Here you can see how the Roundness Knob changes the ellipse into a rounded rectangle.
You can rotate or change the size of the ellipse by placing your cursor alongside any of the Ellipse Handles and dragging. If you click and drag inside of the ellipse it will allow you to reposition the entire ellipse.
Next to further modify the blur you can use the Feather Handles.
These handles decipher the transition of the gradient between what you want crisp and the partial blur moving out to the ellipse. The further away the handles are from the ellipse the smoother and more gradual the blur transition will be. When you click on one Feather Handle you will notice that all of the handles move together. In order to move one separately from the others hold down the Option/Alt key as you drag.
Once you have the effect that you are looking for go ahead and press OK in the top toolbar.
The Iris Blur Filter is a very powerful effect and allows for a lot of adjustments. While we just used one pin the Iris Blur Filter does allow you to add more pins by clicking outside of the ellipse. All of the adjustments work the same as above for the additional pins allowing making it even more powerful if you need more than one focal point.
#3. Tilt-Shift Blur
This filter replicates the effects of the extreme perspective control lenses, basically allowing the user to have focus on a portion of an image that is not in the center of the lens.
For this example, we are going to use this image of a castle that’s a better use of the Tilt-Shift Blur:
When you first open the filter, just like with the other filters, an adjustment ring will be at the center of the image, but this time accompanied by a set of dashed lines appearing on either side of it. These dashed lines represent the boundary where the fully blurred portions of the image are from the start of the gradient to the protected part of the image.
You can move the protected area by clicking and dragging on the pin or even rotate it by placing your cursor just outside of the small circle on either solid line and clicking and dragging. If you would like to narrow or widen the protected area click and drag on the dashed lines. To control how gradual the gradient is, click on the solid line and drag it closer or further from the dashed line. Then to control the intensity of the blur you click and drag the adjustment ring like you did with the other two filters.
In addition, you can add a motion blur effect along The foreground of the image by adjusting the Distortion slider in the panel to the right. If you would like to apply this to both sides then select the Symmetric Distortion checkbox.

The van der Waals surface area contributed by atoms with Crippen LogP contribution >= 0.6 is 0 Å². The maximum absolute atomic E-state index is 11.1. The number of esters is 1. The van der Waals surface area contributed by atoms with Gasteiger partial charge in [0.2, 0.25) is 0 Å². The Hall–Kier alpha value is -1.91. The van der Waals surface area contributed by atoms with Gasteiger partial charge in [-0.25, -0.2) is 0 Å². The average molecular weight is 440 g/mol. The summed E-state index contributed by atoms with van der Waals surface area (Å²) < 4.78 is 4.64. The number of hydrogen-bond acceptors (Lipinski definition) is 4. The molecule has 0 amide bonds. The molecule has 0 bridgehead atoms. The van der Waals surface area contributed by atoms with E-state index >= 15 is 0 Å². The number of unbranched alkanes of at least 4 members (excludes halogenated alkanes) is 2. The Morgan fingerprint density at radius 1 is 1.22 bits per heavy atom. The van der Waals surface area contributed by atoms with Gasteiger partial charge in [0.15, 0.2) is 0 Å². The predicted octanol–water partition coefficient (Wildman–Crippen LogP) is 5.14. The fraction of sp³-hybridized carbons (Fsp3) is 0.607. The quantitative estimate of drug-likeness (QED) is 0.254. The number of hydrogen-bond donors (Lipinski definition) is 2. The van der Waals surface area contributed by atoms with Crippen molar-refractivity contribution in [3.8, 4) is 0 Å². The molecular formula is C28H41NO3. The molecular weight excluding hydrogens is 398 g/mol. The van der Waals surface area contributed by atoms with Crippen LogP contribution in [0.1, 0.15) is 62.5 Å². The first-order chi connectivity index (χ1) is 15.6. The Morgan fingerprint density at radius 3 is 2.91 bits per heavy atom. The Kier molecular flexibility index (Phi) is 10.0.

Once you are you have the effect that you are looking for click OK in the top toolbar so see the final photo.
As if this post was not long enough there are a few extra cool features that will really make your images pop.
#4. Additional Features
For each of these filters, there is a panel to the right called Effects. What these controls do is allows us to convert out-of-focus areas into highlights using bokeh effect.
- Light Bokeh – Controls the intensity. The further right the slider, the more pronounced the effect.
- Bokeh Color – Increases the intensity of the saturation of the bokeh.
- Light Range – This lets you specify the spectrum of the tonal values affected by the first two controls. Just move the black and white triangles in to specify your end points.
Below you will see an example. What you will notice is that you are modifying the colors outside of your protected area. Also, note that the Light Bokeh slider must be higher than 0% to see any changes.
With all of the filters there is a toolbar at the top that allows a few extra features:
- Selection Bleed – Controls the amount of bleed to feathers into the selected area.
- Focus – Allows you to change the focus of the protected area if you wanted it to be slightly out of focus as well.
- Save Mask to Channels – Creates a mask based on the blur you have created in the Channels Panel. You can later reload this mask at any time and use additional Photoshop tools to add more blur.
- High Quality – This will create more a more accurate preview of your blur, but will also decrease the performance of your computer.
Now that we have shown you multiple examples of the powerful Blur Gallery it is now your turn to go experiment. Eventually, you will find which filter works best for the effect that you are looking for and be able to blur out those unfortunate photobombers quickly and easily!